At the time of enrolment baseline history and physical examination will be assessed. Baseline lab samples will also be obtained to measure levels of fasting blood glucose, insulin, HbA1c, lipids, biochemical markers and creatinine/albumin ratio. Post-prandial glucose levels and 24-hour ambulatory blood pressure will be evaluated. Participants will also be asked to complete Quality of Life (QoL) questionnaires.

Participants will be randomised into either continuous positive airway pressure CPAP treatment or no treatment. All subjects will be counselled regarding adopting a healthy lifestyle and advised on the Heart Foundation, National Health and Medical Research Council, and American Diabetes Association nutrition and exercise recommendations. Follow-up on adoption of the healthy lifestyle approach will be done for all study participants for the duration of the trial period. Total duration of a patient's participation is 6 months.

Interventional
Not Provided
Allocation: Randomized
Intervention Model: Parallel Assignment
Masking: None (Open Label)
Primary Purpose: Treatment
Diabetes Mellitus Type 2
  • Device: Positive Airway Pressure therapy
    Positive Airway Pressure (PAP) therapy initiated at Randomization and continued through the entire study duration (6 months), with instructions for use on a daily basis, during periods of sleep.
    Other Name: ResMed AutoSet S8
  • Behavioral: Lifestyle counseling
    Lifestyle counseling: All subjects were counseled regarding adopting a healthy lifestyle and advised on the Heart Foundation, National Health and Medical Research Council, and American Diabetes Association nutrition and exercise recommendations.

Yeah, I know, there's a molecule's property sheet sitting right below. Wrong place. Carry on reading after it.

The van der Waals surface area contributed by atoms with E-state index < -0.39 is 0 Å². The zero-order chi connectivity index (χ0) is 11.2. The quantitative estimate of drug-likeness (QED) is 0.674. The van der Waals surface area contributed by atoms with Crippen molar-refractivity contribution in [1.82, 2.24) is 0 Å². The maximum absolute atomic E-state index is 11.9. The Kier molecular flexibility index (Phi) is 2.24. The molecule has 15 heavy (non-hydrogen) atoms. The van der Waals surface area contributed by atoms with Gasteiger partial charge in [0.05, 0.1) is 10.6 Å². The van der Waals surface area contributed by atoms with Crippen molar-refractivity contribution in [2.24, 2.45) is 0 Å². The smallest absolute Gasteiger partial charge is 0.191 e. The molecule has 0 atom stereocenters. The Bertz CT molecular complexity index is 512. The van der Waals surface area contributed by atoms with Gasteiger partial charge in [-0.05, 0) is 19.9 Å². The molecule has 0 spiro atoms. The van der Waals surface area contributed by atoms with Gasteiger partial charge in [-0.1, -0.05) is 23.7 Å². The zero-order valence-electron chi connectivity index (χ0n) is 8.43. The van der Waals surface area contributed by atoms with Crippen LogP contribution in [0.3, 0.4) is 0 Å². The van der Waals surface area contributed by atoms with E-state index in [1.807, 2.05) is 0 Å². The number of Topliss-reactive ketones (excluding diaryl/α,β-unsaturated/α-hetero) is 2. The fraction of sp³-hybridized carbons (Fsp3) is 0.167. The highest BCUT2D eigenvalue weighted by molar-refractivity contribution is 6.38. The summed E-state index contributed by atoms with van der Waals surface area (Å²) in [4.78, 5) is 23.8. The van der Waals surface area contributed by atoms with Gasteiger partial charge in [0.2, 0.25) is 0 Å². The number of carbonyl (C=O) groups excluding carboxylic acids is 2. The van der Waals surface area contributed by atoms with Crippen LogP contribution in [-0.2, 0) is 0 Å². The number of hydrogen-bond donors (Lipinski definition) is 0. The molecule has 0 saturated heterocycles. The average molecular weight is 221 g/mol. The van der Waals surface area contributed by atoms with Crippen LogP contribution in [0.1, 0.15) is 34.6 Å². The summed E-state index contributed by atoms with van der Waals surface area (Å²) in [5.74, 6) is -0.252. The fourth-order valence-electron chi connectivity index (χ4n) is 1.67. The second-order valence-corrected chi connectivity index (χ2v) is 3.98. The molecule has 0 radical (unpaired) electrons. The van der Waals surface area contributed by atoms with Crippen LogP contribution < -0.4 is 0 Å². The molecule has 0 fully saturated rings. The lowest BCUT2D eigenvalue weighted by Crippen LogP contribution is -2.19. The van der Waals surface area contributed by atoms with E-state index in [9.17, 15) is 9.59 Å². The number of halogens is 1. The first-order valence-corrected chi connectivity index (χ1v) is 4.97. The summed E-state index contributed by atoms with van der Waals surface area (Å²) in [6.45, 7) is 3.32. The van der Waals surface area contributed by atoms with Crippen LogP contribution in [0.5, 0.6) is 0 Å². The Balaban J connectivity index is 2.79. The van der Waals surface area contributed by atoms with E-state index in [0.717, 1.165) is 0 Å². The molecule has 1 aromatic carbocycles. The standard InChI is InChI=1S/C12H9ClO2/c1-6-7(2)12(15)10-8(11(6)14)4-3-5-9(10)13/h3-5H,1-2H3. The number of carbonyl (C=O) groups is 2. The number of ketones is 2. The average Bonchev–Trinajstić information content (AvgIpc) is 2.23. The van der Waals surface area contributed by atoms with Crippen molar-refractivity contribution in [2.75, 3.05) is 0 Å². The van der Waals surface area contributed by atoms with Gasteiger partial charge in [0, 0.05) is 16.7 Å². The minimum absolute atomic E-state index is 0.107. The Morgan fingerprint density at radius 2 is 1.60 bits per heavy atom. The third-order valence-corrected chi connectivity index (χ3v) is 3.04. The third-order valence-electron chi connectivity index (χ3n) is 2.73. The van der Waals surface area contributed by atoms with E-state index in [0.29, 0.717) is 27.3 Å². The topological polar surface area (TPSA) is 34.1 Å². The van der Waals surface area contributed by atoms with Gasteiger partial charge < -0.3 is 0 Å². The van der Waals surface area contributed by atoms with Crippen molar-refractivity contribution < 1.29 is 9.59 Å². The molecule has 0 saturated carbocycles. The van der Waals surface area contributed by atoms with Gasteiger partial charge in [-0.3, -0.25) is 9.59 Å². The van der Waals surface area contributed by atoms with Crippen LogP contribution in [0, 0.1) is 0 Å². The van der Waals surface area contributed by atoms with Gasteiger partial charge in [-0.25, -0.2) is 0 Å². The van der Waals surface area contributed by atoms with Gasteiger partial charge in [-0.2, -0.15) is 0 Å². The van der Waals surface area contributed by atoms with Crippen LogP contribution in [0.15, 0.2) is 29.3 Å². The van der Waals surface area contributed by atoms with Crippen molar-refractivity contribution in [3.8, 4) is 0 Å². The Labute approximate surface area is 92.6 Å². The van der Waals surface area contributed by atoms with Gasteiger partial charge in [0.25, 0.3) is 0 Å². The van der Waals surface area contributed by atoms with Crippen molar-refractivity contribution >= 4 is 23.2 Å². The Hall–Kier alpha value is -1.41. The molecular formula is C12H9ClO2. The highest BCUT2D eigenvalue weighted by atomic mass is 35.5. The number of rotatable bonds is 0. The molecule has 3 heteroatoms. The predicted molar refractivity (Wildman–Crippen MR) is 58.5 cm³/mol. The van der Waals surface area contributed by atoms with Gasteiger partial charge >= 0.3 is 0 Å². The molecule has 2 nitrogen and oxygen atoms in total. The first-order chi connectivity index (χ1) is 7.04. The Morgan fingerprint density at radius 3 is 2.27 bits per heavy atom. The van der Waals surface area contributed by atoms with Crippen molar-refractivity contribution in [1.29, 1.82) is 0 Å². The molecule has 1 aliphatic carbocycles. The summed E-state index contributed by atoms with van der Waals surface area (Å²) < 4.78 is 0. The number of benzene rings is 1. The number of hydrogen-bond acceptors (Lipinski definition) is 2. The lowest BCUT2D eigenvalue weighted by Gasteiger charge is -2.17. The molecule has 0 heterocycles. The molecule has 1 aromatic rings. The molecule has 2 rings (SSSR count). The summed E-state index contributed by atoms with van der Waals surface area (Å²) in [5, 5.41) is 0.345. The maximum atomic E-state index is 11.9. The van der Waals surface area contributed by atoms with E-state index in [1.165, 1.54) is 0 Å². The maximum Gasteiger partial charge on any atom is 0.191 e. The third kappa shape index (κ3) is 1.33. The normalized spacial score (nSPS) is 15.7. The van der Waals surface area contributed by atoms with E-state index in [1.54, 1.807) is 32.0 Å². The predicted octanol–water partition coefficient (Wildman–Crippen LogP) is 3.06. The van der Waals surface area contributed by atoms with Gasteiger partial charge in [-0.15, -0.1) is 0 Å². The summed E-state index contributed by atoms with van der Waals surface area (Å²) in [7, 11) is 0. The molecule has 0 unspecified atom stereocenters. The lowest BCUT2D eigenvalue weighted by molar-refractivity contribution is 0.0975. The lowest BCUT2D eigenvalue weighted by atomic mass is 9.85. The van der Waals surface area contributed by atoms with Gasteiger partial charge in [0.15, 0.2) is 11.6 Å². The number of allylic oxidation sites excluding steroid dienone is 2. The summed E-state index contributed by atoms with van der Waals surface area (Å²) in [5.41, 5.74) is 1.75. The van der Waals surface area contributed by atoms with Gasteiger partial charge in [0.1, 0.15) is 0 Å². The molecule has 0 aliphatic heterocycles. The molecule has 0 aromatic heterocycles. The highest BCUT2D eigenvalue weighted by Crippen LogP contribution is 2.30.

• Experimental: Group 1
    Lifestyle counseling with Positive Airway Pressure (PAP) therapy
    Interventions:
    • Device: Positive Airway Pressure therapy
    • Behavioral: Lifestyle counseling
  • Active Comparator: Group 2
    Lifestyle counseling without Positive Airway Pressure (PAP) therapy
    Intervention: Behavioral: Lifestyle counseling
Shaw JE, Punjabi NM, Naughton MT, Willes L, Bergenstal RM, Cistulli PA, Fulcher GR, Richards GN, Zimmet PZ. The Effect of Treatment of Obstructive Sleep Apnea on Glycemic Control in Type 2 Diabetes. Am J Respir Crit Care Med. 2016 Aug 15;194(4):486-92. doi: 10.1164/rccm.201511-2260OC.

*   Includes publications given by the data provider as well as publications identified by ClinicalTrials.gov Identifier (NCT Number) in Medline.
 
Completed
416
February 2012
February 2012   (Final data collection date for primary outcome measure)

Inclusion Criteria:

  1. 18 years of age or older,
  2. Known diagnosis of type 2 diabetes for at least 3 months
  3. HbA1c >6.5% and </= 8.5%
  4. BMI </= 40 kg/m2

Exclusion Criteria:

  1. Requires oxygen therapy
  2. OSA is severe (AHI>70 or SaO2<70%)
  3. Work in transport related industries
  4. Previous diagnosis of OSA
  5. Known MVA due to sleepiness in the previous 5 years
  6. Insulin-requiring
  7. Use of GLP-1 mimetic (e.g. Byetta) for < 6 months or > 6 months but weight not stable
  8. Unstable angina
Sexes Eligible for Study: All
18 Years and older   (Adult, Senior)
No
Contact information is only displayed when the study is recruiting subjects
Australia,   Canada,   United States
 
 
NCT00509223
CA-09-06-01
No
Not Provided
Not Provided
ResMed
ResMed
  • Royal North Shore Hospital
  • Baker IDI Heart and Diabetes Institute
  • International Diabetes Center at Park Nicollet
Study Chair: Paul Zimmet, MBBS MD PhD International Diabetes Institute, Australia
ResMed
December 2013

ICMJE     Data element required by the International Committee of Medical Journal Editors and the World Health Organization ICTRP